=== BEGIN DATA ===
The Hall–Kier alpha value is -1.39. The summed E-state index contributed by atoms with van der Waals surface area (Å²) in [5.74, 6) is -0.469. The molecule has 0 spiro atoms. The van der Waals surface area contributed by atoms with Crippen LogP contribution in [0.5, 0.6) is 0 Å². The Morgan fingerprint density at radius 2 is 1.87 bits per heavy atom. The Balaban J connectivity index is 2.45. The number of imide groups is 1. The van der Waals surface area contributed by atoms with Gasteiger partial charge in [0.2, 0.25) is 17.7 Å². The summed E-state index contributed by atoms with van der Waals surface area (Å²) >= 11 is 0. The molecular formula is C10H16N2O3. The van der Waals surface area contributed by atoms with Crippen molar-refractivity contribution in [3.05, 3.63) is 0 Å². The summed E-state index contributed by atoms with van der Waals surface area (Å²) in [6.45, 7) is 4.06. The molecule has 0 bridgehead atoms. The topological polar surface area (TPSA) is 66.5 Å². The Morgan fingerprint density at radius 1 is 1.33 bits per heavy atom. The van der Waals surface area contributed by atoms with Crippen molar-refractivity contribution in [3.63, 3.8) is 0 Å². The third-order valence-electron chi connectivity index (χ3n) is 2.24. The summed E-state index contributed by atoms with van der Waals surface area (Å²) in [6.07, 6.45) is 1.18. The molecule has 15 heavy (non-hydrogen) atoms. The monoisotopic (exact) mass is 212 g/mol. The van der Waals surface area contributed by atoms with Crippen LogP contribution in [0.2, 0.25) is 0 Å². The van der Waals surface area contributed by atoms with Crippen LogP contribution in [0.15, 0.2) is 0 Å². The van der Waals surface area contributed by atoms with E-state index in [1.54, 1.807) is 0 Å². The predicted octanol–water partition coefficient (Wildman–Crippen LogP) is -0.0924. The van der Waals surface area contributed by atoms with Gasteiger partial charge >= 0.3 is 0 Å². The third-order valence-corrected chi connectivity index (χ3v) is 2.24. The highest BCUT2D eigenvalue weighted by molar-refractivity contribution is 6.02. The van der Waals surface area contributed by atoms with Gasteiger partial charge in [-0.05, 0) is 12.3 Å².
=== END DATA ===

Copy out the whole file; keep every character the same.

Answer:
The Hall–Kier alpha value is -1.39. The summed E-state index contributed by atoms with van der Waals surface area (Å²) in [5.74, 6) is -0.469. The molecule has 0 spiro atoms. The van der Waals surface area contributed by atoms with Crippen LogP contribution in [0.5, 0.6) is 0 Å². The Morgan fingerprint density at radius 2 is 1.87 bits per heavy atom. The Balaban J connectivity index is 2.45. The number of imide groups is 1. The van der Waals surface area contributed by atoms with Gasteiger partial charge in [0.2, 0.25) is 17.7 Å². The summed E-state index contributed by atoms with van der Waals surface area (Å²) >= 11 is 0. The molecular formula is C10H16N2O3. The van der Waals surface area contributed by atoms with Crippen molar-refractivity contribution in [3.05, 3.63) is 0 Å². The summed E-state index contributed by atoms with van der Waals surface area (Å²) in [6.45, 7) is 4.06. The molecule has 0 bridgehead atoms. The topological polar surface area (TPSA) is 66.5 Å². The Morgan fingerprint density at radius 1 is 1.33 bits per heavy atom. The van der Waals surface area contributed by atoms with Crippen molar-refractivity contribution in [3.63, 3.8) is 0 Å². The third-order valence-electron chi connectivity index (χ3n) is 2.24. The summed E-state index contributed by atoms with van der Waals surface area (Å²) in [6.07, 6.45) is 1.18. The molecule has 15 heavy (non-hydrogen) atoms. The monoisotopic (exact) mass is 212 g/mol. The van der Waals surface area contributed by atoms with Crippen LogP contribution in [0.2, 0.25) is 0 Å². The van der Waals surface area contributed by atoms with Crippen LogP contribution in [0.15, 0.2) is 0 Å². The van der Waals surface area contributed by atoms with E-state index in [1.54, 1.807) is 0 Å². The predicted octanol–water partition coefficient (Wildman–Crippen LogP) is -0.0924. The van der Waals surface area contributed by atoms with Gasteiger partial charge >= 0.3 is 0 Å². The third-order valence-corrected chi connectivity index (χ3v) is 2.24. The highest BCUT2D eigenvalue weighted by molar-refractivity contribution is 6.02. The van der Waals surface area contributed by atoms with Gasteiger partial charge in [-0.05, 0) is 12.3 Å².